Ground-truth Results of Comparison or Airborne LIDAR Bathymetry in Subtidal Coastal Environments


Results from a recent study of the performance of ALB in the coastal waters of New Hampshire-Maine indicate a potential relationship between lidar-laser measurements and seafloor characteristics. Comparison of bottom-detection results from two different ALB systems (Tenix LADS and Optech SHOALS) in the Portsmouth Harbor, NH and offshore Gerrish Island, ME showed a striking correlation in the lack of bottom detection in shallow waters (3-25 m). This lack of bottom detection is independent of the tide state, the date of data collection and the direction of the survey flight. Multibeam-echosounder measurements (Simrad EM3002) were used as reference measurements. The multibeam results show that the commonly used assumption is incorrect that where no bottom detection was made by the lidar system, the bottom depths are deeper than their surroundings. Bathymetric and acoustic-backscatter maps from the multibeam echosounder shows that the areas of no bottom detection by lidar are shallow and are affected by the seafloor characteristic. Two potential conceptual models were developed to explain the lack of bottom detection: one is dominated by the seafloor grain size and the second one is dominated by the presence of vegetation. Underwater video imagery and bottom samples were taken from the lack-of-detection areas and their surroundings in the summer of 2008. The underwater imagery shows that in some locations aquatic vegetation is present, but its distribution was very sparse. Also, the underwater imagery shows that areas where successful ALB-bottom detection occurred, the bottom is sandy, whereas the seafloor that showed lack of detection is composed of gravel, pebbles and outcrops. Preliminary analysis characterized the sands near Gerrish Island as a grayish-olive medium- to very fine-grained sand (2 to 3.5 phi) and the sands in Portsmouth Harbor as dark yellowish-brown very fine pebble gravel to coarse sand (-1 to 1.5 phi). The areas that show a lack of detection vary in color and grain size, where the common characteristic is that all areas have pebbles, gravel or outcrops (larger than-1 phi). Preliminary conclusions show that the dominant seafloor characteristic affecting the lidar bottom detection in shallow waters is the grain size of the seafloor sediments. The color of the seafloor does not appear to affect the lidar performance as much as grain size.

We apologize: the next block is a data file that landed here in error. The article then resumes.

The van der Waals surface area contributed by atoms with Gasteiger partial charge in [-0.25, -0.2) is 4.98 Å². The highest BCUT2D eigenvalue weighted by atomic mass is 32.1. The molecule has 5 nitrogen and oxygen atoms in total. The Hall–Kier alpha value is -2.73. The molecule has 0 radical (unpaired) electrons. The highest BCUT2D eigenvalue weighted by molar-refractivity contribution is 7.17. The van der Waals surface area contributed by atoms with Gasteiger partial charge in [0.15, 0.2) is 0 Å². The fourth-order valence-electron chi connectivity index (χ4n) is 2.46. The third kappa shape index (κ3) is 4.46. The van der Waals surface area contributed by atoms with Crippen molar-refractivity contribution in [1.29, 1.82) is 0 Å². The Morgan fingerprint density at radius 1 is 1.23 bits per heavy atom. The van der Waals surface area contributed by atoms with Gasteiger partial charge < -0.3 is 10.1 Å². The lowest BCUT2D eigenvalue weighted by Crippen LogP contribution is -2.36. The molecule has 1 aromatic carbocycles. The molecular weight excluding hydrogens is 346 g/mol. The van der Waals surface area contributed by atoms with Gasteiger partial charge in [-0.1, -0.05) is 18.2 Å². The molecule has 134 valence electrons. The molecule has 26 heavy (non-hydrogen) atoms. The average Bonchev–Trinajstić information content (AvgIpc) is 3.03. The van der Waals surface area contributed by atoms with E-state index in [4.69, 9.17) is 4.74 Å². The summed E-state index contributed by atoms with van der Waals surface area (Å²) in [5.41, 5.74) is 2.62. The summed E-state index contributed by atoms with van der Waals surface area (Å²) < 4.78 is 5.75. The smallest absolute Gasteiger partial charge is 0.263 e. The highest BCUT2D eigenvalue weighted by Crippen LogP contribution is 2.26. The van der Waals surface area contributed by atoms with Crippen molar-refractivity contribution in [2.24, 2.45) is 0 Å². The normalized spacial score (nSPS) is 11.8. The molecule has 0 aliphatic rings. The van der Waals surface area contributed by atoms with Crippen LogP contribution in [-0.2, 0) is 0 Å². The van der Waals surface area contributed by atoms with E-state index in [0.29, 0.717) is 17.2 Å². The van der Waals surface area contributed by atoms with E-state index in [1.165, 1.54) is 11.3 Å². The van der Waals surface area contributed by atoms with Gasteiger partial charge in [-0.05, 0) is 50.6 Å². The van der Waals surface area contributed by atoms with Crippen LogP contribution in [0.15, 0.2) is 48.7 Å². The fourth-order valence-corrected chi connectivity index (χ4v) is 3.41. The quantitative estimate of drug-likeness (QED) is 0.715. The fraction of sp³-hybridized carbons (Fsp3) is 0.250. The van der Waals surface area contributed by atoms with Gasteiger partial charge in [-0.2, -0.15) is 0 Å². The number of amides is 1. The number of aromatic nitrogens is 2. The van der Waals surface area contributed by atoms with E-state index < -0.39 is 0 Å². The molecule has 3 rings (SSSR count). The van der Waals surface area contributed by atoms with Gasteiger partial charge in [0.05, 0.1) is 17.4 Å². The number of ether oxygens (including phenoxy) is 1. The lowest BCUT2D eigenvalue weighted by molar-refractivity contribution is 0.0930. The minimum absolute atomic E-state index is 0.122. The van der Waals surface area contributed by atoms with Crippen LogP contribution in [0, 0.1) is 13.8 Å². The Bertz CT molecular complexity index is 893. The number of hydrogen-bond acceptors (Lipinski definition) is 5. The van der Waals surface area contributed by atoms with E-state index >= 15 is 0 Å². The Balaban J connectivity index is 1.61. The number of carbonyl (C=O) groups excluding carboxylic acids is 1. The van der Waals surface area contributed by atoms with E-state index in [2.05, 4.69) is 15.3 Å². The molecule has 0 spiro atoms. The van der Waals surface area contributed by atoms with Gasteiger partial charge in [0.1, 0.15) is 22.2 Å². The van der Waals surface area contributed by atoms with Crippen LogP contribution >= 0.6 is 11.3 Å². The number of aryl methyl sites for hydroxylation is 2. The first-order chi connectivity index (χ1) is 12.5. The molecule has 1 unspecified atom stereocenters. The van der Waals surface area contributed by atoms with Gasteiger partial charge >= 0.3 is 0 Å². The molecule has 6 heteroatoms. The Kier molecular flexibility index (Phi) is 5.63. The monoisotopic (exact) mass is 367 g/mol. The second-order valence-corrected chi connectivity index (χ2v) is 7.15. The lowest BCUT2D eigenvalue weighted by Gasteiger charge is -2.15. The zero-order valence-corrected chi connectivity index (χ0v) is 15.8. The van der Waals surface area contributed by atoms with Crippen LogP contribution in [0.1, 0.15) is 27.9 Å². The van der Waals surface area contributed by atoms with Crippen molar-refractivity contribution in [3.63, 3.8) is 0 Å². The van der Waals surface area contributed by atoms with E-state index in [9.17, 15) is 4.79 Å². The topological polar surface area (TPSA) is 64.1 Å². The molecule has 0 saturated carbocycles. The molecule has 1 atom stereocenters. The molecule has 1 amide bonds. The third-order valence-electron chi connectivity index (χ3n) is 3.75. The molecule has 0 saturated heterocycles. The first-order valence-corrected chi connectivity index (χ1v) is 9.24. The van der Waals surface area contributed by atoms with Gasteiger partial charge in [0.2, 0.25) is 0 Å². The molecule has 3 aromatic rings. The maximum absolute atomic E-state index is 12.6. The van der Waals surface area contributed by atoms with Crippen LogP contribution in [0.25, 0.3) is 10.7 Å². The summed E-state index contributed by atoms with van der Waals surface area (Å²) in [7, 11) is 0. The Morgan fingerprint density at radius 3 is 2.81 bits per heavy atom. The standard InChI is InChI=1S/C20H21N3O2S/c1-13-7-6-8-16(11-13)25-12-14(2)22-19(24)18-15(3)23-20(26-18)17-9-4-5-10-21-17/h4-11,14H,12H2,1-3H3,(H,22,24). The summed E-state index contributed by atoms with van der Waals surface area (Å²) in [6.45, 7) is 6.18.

Center for Coastal and Ocean Mapping

Publication Date


Journal or Conference Title

American Geophysical Union (AGU)


89, Issue 53

Conference Date

Dec 15 - Dec 19, 2008

Publisher Place

San Francisco, CA, USA


American Geophysical Union Publications

Document Type

Conference Proceeding